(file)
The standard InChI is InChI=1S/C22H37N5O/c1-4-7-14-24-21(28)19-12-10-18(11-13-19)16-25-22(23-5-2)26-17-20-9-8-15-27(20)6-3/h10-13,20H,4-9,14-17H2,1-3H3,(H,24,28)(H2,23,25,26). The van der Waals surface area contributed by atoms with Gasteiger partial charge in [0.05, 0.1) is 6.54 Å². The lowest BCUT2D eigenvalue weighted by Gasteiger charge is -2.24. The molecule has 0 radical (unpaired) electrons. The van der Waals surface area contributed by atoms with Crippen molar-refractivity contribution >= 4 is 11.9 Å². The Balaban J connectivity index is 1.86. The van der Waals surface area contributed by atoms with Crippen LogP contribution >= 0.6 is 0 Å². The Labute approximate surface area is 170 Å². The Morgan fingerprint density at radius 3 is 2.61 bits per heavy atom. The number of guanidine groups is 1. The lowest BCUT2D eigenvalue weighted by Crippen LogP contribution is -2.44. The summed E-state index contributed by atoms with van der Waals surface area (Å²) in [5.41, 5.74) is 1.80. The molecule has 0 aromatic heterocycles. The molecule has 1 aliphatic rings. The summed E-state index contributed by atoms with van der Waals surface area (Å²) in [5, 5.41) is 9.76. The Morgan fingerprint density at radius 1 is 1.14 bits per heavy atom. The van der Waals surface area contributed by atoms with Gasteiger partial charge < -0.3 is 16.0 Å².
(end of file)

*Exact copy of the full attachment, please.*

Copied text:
The standard InChI is InChI=1S/C22H37N5O/c1-4-7-14-24-21(28)19-12-10-18(11-13-19)16-25-22(23-5-2)26-17-20-9-8-15-27(20)6-3/h10-13,20H,4-9,14-17H2,1-3H3,(H,24,28)(H2,23,25,26). The van der Waals surface area contributed by atoms with Gasteiger partial charge in [0.05, 0.1) is 6.54 Å². The lowest BCUT2D eigenvalue weighted by Gasteiger charge is -2.24. The molecule has 0 radical (unpaired) electrons. The van der Waals surface area contributed by atoms with Crippen molar-refractivity contribution >= 4 is 11.9 Å². The Balaban J connectivity index is 1.86. The van der Waals surface area contributed by atoms with Crippen LogP contribution >= 0.6 is 0 Å². The Labute approximate surface area is 170 Å². The Morgan fingerprint density at radius 3 is 2.61 bits per heavy atom. The number of guanidine groups is 1. The lowest BCUT2D eigenvalue weighted by Crippen LogP contribution is -2.44. The summed E-state index contributed by atoms with van der Waals surface area (Å²) in [5.41, 5.74) is 1.80. The molecule has 0 aromatic heterocycles. The molecule has 1 aliphatic rings. The summed E-state index contributed by atoms with van der Waals surface area (Å²) in [5, 5.41) is 9.76. The Morgan fingerprint density at radius 1 is 1.14 bits per heavy atom. The van der Waals surface area contributed by atoms with Gasteiger partial charge < -0.3 is 16.0 Å².